You can use Cloud Scheduler to trigger your function to run on a predetermined schedule. (E.g. every hour, every day, the last day of every month, ...)

  1. Go to


  3. Give the job a name and choose a region. (Pick the same region as your cloud function)

  4. Enter a Frequency in the form of a cron expression. For example

    # Every minute
    * * * * *
    # Every hour, at minute 0 (0:00, 1:00, 2:00, 3:00, ...)
    0 * * * *
    # Every day at hour and minute 0 (today @ 0:00, tomorrow at 0:00, ...)
    0 0 * * *

    If you're relatively uncomfortable writing cron expressions (like most of us), check out

  5. Pick a timezone

  6. Set the target type as Pub/Sub (since we created a Pub/Sub-triggered function) and choose the same Topic that your function is subscribed to. Also provide a message body. (Our function doesn't use the message body, but it could be useful in some cases.)

  7. Click CONTINUE and leave the default settings in place.

  8. Click CREATE

At this point, your function should execute on your specified schedule. If you want to test it right away, select the job you just created and click FORCE RUN.

Don't forget to pause or delete your scheduled job!

Create an HTTP-triggered cloud function

Creating an HTTP function from the console is 90% the same as creating a Pub/Sub triggered function. The obvious difference is to set the Trigger type as HTTPS.

Create HTTP cloud function

The default Python code looks like this
import functions_framework
def hello_http(request):
    """HTTP Cloud Function.
        request (flask.Request): The request object.
        The response text, or any set of values that can be turned into a
        Response object using `make_response`
    request_json = request.get_json(silent=True)
    request_args = request.args
    if request_json and 'name' in request_json:
        name = request_json['name']
    elif request_args and 'name' in request_args:
        name = request_args['name']
        name = 'World'
    return 'Hello {}!'.format(name)

As indicated by the code, a Python HTTP-triggered function recieives a Flask request object as input. This object includes things like the request method (GET / POST/ PUT), headers, cookies, query parameters, etc.

For our simple task, we can simplify the boilerplate code to this 👇
import functions_framework
def greetings(request):
    print("Greetings Earthlings")

In this example we don't return anything, but we could. That's one of the advantages of HTTP functions over Pub/Sub functions.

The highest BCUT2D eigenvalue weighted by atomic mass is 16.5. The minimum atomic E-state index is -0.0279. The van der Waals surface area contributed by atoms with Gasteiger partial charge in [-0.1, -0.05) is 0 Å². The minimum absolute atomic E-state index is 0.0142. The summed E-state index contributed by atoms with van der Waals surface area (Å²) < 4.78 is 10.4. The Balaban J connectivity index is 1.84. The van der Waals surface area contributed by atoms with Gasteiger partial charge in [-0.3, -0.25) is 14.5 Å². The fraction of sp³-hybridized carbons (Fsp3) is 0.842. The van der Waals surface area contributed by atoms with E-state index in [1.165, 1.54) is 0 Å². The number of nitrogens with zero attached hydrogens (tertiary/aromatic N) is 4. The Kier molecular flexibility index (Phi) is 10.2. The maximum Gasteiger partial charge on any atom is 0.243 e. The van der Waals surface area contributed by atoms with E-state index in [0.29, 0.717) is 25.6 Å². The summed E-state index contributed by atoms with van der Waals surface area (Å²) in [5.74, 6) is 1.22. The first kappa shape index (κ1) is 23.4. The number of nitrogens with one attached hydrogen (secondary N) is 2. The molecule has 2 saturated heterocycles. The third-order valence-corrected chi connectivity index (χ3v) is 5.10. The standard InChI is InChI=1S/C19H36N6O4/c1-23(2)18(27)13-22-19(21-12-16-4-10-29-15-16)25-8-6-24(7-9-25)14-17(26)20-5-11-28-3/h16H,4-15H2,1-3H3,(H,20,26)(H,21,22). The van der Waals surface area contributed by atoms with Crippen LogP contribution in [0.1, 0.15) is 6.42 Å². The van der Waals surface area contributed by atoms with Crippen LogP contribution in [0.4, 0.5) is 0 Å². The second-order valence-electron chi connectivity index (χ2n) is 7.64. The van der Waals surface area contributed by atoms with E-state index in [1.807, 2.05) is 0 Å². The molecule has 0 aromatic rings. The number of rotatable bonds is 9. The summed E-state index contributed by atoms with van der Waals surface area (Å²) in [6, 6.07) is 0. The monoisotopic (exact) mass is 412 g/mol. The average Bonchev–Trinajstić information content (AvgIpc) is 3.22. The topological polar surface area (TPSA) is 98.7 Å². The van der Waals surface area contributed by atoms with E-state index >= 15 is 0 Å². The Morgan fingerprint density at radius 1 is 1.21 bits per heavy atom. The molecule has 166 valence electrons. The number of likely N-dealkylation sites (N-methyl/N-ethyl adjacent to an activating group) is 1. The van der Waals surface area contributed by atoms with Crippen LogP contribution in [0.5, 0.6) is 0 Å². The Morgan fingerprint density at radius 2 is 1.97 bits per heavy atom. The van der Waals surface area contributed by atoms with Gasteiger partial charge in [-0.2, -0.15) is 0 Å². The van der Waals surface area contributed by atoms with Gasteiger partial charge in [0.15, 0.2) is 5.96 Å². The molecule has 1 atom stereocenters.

Invoking an HTTP-triggered function

You can use cURL to invoke your function.

  1. Open the TESTING tab in your function page. It should look like this.

  2. Near the bottom is a "CLI test command". Copy and run it in your local terminal.

    Invoke cloud http function

Notice this line in the CLI command 👇

curl -m 70 -X POST \
-H "Authorization: bearer $(gcloud auth print-identity-token)" \
-H "Content-Type: application/json" \
-d '{"name": "Hello World"}'

By default, HTTP cloud functions require authentication. You can turn this setting off, but you shouldn't unless you want to expose your function to the world. So, a "bearer" token needs to be sent with your request in order to authenticate with your function.

This bit 👉 $(gcloud auth print-identity-token) generates a bearer token using the gcloud CLI. This assumes you've already installed the CLI on your local machine 😉

Developing cloud functions from a local development environment

Listen up! You DO NOT want to be creating and managing your cloud functions from the console forever. The web interface is great for learning and testing toy examples, but any real-world project will have multiple source code files and require lots of tinkering and tweaking. You don't want to manage that process from the console.

A better workflow is to use an IDE like Visual Studio Code to write your cloud functions. Then you can deploy them from your local machine using the gcloud CLI (Command Line Interface).

How do I deploy a function from my local development environment?

See gcloud deploy. Google has a nice writeup about deploying cloud functions with the gcloud CLI here ->

  1. Set up a project directory structure akin to this


    If your imports code from another local python script, you should include that script in the functions/ directory.

  2. In your local terminal, run gcloud functions deploy (NAME) with your desired parameters. For example,

    gcloud functions deploy MyFunctionName
    --region=us-east1 \
    --runtime=python312 \
    --source=functions \
    --entry-point=myfunc \
    --trigger-http \

    In this example, source=functions tells Google to upload the functions/ directory.

    If you save this command to a file like, you can just run ./ in your terminal to execute the command.

Notable parameters

  • Use --timeout to change the default run time limit. E.g. --timeout=3600 sets the max runtime to 3600 seconds (1 hour).
  • Use --memory to change the default memory limit. E.g. --memory=2Gi sets the memory limit to 2 Gigabytes.
  • Use --ignore-file to prevent a specific file from being uploaded. E.g. prevents functions/ from being uploaded. (Alternatively, use a .gcloudignore file.)

How do I deploy multiple functions that use the same code?

Suppose you have Python functions foo() and bar(), and you want to create a cloud function for each. However, each function imports a helper function baz() from the same file. How do you set up a local project where you can deploy each function without duplicating code?

Set up a directory structure like this

  • defines foo
  • defines bar
  • imports foo and bar
def foo():
def bar():

Then run a deploy command with the parameter --entry-point=foo to create the first cloud function and another deploy command with the parameter --entry-point=bar to create the second cloud function.

How do I schedule an HTTP function to run on a recurring basis?

You can use Google Cloud Scheduler to schedule an HTTP function just as you can with a Pub/Sub triggered function. However, HTTP functions require a bit of extra work.

  1. Create a service account with the Cloud Run Invoker role
  2. Set up a Cloud Scheduler job. While creating the job, choose Auth header = OIDC token and select the service account you just created.